Q. What happened on the blown coverage in the first touchdown to Washington TE Logan Thomas? (Jeff McLane)
JIM SCHWARTZ: Exactly that. It was blown coverage. You’ve known me long enough that I don’t assign blame in the media. That’s a defensive breakdown. All defensive breakdowns go to the defensive coordinator.
They put a lot of layers onto our calls with jet motions, all those different things, which really forced a lot of quick, precise communication. I was really pleased for the most part in the game with how we handled that, with the big exception of that one play.
That was a critical play in the game, third-down-and-three, chance to hold them to a field goal after the offensive turnover, maybe go in with a 17-3 lead at the half. End up giving up that touchdown.
That was one of the handful of plays in this game that we’d really like to have back, whether it’s a dropped interception or miscommunication.
The way those go, you can be 95%, which pretty much any grading sheet is an A, but that one error at a critical time can be the difference between a win or a loss. That’s sort of the edge we had to play with in that game.
Whether it was a third-down-and-eight play, when Snake [LB Nathan Gerry] almost got that ball, the guy was able to fall back for a first down, or fourth-and-one in the red zone where we’re a quarter of a second late triggering and they gained a yard and a half. All those plays made a difference in this game. That’s a play we can’t allow to happen in the future.
Q. With the communication, you did say for the most part it was pretty good. Have you found obviously new faces in the secondary, and the absence of Malcolm Jenkins, has that been an adjustment for you? Has that made it more difficult to make sure the communication has been right? (Jeff McLane)
JIM SCHWARTZ: Malcolm doesn’t play here anymore. We can’t judge anything on how he would have done in those situations. We have our guys this year. You don’t get graded on the curve because you got new guys out there or it’s the first game of the season or anything else.
Like I said, a lot of times you’re pleased. 19 out of 20 on those plays, you’re feeling good. But that one play is the critical play. Red zone play, traditionally over the last four years, we’ve been a really good red zone team. Part of that comes from never making a mistake. We made a mistake on that play, and we’ll learn from it. We paid a dear price for it.
Q. With the injuries at defensive end right now, how much are you going to have to rely on DE Josh Sweat, how ready for that expanded role is he right now? (Dave Zangaro)
JIM SCHWARTZ: You guys saw him in training camp. He’s one of our most improved players. I thought [DE] Vinny [Curry] was playing really well in this game. The combination with those guys, keeping a good rotation, trying to keep all those guys fresh, was working out pretty well.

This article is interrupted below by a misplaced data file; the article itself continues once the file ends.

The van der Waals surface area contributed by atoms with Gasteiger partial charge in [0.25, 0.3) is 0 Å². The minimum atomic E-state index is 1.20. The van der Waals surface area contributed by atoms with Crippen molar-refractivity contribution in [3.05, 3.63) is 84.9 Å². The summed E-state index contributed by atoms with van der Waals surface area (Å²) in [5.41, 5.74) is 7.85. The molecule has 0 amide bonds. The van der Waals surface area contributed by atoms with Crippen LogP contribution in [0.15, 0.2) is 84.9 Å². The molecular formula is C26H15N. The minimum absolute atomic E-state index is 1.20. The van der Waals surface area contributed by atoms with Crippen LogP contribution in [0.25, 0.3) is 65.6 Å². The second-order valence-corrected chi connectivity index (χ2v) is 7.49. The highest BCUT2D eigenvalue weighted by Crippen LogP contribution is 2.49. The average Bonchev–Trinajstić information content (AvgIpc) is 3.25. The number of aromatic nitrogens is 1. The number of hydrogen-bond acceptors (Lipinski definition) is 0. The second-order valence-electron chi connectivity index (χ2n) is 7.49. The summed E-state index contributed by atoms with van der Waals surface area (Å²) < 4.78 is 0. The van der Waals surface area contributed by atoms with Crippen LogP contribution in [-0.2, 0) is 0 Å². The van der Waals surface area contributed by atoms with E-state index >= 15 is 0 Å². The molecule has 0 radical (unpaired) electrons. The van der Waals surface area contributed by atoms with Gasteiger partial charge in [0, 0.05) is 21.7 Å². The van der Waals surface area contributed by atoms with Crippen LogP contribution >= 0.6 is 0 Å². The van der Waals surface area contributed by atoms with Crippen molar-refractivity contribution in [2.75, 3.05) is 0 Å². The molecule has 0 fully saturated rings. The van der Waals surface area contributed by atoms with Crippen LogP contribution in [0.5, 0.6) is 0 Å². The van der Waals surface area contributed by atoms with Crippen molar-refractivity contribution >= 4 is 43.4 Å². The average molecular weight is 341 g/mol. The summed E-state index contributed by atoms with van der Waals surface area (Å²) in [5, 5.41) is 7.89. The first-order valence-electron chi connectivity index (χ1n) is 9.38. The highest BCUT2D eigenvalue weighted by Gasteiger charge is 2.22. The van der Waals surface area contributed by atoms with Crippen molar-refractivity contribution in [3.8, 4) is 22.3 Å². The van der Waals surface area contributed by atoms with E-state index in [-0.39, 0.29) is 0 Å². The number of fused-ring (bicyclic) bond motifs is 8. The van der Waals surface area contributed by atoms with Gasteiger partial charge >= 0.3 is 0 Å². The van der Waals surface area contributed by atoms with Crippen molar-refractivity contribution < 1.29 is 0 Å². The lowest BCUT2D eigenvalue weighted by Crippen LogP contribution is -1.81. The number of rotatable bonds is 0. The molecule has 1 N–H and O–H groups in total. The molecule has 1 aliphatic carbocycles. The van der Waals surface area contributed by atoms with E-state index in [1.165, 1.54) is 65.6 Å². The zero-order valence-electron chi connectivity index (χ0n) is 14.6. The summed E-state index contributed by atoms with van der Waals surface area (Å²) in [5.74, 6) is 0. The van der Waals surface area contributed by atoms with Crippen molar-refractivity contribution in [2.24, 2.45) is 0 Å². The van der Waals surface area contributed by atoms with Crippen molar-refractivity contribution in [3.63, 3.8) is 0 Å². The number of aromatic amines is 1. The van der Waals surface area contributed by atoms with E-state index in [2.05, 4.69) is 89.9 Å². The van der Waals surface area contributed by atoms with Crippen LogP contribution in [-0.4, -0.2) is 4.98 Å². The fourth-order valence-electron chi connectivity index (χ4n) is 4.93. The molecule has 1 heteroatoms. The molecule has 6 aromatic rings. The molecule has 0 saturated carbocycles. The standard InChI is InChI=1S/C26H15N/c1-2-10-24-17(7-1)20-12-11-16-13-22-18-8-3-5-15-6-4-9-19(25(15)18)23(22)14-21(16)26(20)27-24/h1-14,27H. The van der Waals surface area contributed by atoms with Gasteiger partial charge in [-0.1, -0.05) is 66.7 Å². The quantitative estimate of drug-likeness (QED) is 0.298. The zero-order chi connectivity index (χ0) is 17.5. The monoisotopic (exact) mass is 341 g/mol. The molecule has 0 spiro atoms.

Sweat was able to come in on some third downs and be fresh, look speedy and explosive. It was a hot game. There were a couple times we were back on the field after one play. It was important to stay fresh in that game.
We have other guys. We’ll see where all those guys get to. It’s only Monday as far as injuries go. We’ll see how those guys go. We’ll see where our guys that missed this last game trend. We’ll have a good plan come Sunday.
Q. You skipped a year last year playing this Rams team. How are they different from what you’ve seen so far compared to when you faced them before? (Jimmy Kempski)
JIM SCHWARTZ: They made some adjustments ’18 after we played them. I thought we did a pretty good job against some of the things they were doing. We borrowed a little bit of stuff that the Lions were doing, some of the stuff we had success with in our Super Bowl year. Patriots laid down some pretty good stuff in the Super Bowl. What the Rams do, just like any good team, they made adjustments to that.
We really didn’t see those things last year, like you referenced. We didn’t play them. So seeing those things now, now we have to take another step. We can’t stay the same just because what we did might have been successful two or three years ago, doesn’t mean it’s going to be successful now.
They took some steps. They expanded their options a little bit more in some of their run and pass game. We’re going to have to make some adjustments based off of that. No different than any team. Probably a little bit more high profile.
Like you said, didn’t play them for a whole year, so it’s probably a little bit more noticeable than if you just had played them four weeks ago or half a season ago.
Q. When you talk about Rams head coach Sean McVay’s offense, a lot of movement. You talked about the communication issues. Do you have to emphasize that more this week? Does that differ when you have a coach like that? (John McMullen)